Kerry Gibson

Kerry Gibson, former Weber County Commissioner and head of the Utah Department of Agriculture and Food, announced plans on Tuesday, Jan. 14, 2020, to run for the U.S. House. 

Kerry Gibson, the former Weber County commissioner and more recently the head of the Utah Department of Agriculture and Food, will run for the U.S. House.

He announced his plans, focus of prior speculation, in a Facebook post Tuesday, and he joins an ever-growing field. The 1st District seat he’ll be vying for is now held by U.S. Rep. Rob Bishop, a Republican from Brigham City who’s not seeking reelection.

“I’m running for Congress because our community deserves a proven and dedicated representative, who will fight for our conservative values without apology,” Gibson, a Republican, said in his post. “I am tested and ready to fight for our district.”

He touted his support of the 2nd Amendment, the rights of the unborn and his support for President Donald Trump in a video accompanying the announcement.

“Farmer, successful businessman, man of faith,” the narrator of the video intones. “In Congress he’ll stand with President Trump to protect life, defend our 2nd Amendment and fight federal overreach.”

As he officially joined the race for the U.S. House, he stepped down as commissioner of the Utah Department of Agriculture and Food, the department said in a statement. He had only been in the post for about eight months, and Gov. Gary Herbert appointed Kelly Pehrson, who had been a deputy director in the department, as interim manager on news of Gibson’s resignation.

Gibson addressed his plans in a meeting earlier Tuesday with ag department employees. “Ultimately the deciding factor was the opportunity to serve Utah’s farmers and ranchers in a far-reaching way at a national level, he said,” according to a department statement.

Gibson served nearly two terms as Weber County commissioner, stepping down near the end of his second term to take the post as deputy director of the Utah Department of Natural Resources in June 2018. He left that post last April to take over as commissioner of the Utah Department of Agriculture and Food. He had helped run a family dairy in western Weber County, and prior to his election to the county commission, Gibson also served as a member of the Utah House.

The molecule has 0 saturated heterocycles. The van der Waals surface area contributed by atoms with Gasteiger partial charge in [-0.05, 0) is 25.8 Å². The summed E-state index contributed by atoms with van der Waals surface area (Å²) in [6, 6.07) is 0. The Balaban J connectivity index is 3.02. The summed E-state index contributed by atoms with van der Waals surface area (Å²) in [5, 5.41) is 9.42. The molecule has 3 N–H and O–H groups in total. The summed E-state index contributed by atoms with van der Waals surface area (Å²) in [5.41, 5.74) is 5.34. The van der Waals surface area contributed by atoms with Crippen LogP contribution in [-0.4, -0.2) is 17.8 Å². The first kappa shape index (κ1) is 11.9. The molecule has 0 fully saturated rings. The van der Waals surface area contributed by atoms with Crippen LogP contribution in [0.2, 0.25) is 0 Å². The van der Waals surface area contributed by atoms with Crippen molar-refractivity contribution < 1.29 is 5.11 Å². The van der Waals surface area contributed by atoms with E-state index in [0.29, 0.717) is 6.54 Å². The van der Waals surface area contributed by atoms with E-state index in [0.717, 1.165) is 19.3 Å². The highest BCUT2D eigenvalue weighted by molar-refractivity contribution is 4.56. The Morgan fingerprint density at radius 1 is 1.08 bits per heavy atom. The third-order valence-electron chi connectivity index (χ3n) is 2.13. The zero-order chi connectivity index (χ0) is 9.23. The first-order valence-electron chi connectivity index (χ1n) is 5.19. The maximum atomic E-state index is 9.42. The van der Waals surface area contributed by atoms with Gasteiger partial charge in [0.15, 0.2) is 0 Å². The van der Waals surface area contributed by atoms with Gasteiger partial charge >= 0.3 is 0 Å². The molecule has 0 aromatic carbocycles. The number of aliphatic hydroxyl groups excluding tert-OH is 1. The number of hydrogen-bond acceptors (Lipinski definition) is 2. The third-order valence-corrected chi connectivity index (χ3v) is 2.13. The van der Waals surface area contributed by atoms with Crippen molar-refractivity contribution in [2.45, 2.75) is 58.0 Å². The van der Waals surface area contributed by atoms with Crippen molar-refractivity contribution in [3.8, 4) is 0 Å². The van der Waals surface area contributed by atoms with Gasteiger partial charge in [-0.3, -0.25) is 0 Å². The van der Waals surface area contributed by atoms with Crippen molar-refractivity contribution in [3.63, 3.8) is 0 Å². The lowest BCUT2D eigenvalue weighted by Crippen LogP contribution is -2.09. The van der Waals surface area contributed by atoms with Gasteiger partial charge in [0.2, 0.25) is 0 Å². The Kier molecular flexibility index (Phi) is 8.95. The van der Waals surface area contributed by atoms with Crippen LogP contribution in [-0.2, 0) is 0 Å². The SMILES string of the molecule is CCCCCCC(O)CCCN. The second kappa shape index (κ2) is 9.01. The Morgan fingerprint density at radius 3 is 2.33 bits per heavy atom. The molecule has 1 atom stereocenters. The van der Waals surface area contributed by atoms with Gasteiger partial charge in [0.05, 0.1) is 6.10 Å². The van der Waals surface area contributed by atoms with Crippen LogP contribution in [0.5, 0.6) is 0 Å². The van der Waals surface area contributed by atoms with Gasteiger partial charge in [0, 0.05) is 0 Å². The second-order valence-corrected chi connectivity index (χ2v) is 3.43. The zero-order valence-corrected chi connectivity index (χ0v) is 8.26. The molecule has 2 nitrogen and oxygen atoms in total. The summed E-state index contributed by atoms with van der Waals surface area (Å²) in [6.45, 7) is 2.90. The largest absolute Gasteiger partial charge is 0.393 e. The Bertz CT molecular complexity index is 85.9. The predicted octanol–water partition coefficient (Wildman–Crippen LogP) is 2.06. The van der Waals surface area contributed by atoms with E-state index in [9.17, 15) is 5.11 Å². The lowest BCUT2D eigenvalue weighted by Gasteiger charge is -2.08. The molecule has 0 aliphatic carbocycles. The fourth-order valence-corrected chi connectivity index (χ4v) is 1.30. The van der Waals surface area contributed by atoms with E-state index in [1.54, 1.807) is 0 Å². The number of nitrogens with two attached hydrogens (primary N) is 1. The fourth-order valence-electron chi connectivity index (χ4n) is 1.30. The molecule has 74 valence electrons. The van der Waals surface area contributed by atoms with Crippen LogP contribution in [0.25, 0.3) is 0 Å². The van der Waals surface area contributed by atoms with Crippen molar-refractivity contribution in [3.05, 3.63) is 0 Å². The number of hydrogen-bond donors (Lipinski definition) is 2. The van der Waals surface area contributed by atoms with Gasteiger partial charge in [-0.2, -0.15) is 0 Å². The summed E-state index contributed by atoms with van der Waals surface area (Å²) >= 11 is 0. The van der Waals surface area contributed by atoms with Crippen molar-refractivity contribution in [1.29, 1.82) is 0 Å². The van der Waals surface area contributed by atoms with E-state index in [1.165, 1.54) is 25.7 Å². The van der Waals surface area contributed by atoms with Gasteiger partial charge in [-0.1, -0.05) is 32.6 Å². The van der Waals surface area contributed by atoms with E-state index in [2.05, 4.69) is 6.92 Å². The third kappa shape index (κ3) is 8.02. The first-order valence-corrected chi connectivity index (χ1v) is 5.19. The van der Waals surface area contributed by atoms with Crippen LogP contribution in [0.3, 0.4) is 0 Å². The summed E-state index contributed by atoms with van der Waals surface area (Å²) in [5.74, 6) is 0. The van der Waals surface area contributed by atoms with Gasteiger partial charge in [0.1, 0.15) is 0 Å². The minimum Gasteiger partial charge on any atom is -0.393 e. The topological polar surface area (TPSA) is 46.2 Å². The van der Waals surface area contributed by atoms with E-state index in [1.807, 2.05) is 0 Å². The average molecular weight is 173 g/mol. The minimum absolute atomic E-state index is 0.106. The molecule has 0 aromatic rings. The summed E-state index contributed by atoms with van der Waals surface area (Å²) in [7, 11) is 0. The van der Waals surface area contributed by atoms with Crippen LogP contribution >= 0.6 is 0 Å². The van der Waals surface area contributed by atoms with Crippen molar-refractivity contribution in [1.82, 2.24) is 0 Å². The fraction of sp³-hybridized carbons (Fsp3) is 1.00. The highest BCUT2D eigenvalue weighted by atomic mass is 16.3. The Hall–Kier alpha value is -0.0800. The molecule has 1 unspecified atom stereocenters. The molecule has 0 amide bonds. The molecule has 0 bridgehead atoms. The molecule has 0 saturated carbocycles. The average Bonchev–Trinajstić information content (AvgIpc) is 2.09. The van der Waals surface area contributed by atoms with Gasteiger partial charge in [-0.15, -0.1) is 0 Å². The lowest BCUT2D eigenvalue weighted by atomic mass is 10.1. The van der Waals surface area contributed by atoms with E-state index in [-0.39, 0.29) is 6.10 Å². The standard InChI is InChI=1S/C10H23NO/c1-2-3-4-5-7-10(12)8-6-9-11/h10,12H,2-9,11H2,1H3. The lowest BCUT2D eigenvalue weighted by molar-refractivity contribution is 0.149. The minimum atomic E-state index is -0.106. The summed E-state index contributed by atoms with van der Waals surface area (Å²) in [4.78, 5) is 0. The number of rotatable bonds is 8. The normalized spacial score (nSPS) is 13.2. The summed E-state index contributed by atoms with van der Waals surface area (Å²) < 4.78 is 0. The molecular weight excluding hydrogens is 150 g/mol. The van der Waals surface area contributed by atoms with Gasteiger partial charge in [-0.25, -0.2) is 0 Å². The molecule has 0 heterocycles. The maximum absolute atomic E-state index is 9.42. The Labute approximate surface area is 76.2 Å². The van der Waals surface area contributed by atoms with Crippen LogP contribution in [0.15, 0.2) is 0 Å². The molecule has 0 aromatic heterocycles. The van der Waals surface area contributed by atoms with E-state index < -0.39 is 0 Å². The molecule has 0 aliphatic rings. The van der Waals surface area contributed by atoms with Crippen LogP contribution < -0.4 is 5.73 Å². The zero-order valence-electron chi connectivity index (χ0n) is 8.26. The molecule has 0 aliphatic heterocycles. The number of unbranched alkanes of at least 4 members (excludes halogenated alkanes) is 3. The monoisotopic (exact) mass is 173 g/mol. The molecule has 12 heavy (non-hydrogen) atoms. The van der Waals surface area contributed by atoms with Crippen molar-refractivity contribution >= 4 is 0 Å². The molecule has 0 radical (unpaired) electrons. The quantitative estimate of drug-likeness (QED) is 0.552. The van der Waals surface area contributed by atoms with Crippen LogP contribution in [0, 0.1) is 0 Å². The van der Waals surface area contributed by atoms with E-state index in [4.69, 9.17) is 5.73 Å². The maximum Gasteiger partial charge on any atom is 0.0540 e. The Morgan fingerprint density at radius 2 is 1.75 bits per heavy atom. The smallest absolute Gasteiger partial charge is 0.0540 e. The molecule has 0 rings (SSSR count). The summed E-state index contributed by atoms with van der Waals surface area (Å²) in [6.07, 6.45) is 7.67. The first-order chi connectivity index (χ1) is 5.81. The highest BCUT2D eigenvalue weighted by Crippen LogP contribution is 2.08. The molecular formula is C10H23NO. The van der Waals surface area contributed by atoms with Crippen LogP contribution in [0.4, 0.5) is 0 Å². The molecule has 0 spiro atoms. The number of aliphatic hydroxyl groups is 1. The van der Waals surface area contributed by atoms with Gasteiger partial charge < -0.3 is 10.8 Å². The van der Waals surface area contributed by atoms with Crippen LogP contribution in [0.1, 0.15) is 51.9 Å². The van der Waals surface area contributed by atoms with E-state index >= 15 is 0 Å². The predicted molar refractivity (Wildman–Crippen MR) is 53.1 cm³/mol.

Among the many other GOP candidates for the U.S. House seat are Morgan County Councilwoman Tina Cannon, Kaysville Mayor Katie Witt, Clearfield Mayor Mark Shepherd and Davis County Commissioner Bob Stevenson.

Gibson was the target of an Ogden Police Department probe at the end of his tenure as county commissioner focused on his duties in the post. Gibson denied wrongdoing all along, said political foes were behind the matter and no charges were ultimately filed. However, release of the police investigation to the media remains the focus of a public records fight, with the Utah Supreme Court to take up some of the legal questions in the tussle.


Gibson’s name had been circulating as a potential candidate for the U.S. House with Bishop’s plans not to run again. The 1st District covers Weber County, northern Davis County and eight other northern and northeastern Utah counties.

On his campaign website, Gibson zeroed in on his ag background, his support of the free-enterprise system and his experience as an elected leader. The website said that as of 2018, he no longer holds an ownership stake in the family dairy.

“He is fluent in agriculture production, business management and governance leadership,” Gibson’s website reads.

The website hits many traditionally conservative touchstones, noting his support of gun rights, his pro-life stance and his fiscal conservatism.

“Kerry believes in less government intrusion and more local control of natural resources and public lands,” campaign literature on his website reads. “Kerry will work to balance the budget, cut spending and lower taxes.”

He expanded on that, saying the private sector drives the economy. “As a strong believer in the free-enterprise system, he believes in hardworking citizens driving our economy and getting big government out of the way,” his website reads.

Contact reporter Tim Vandenack at, follow him on Twitter at @timvandenack or like him on Facebook at

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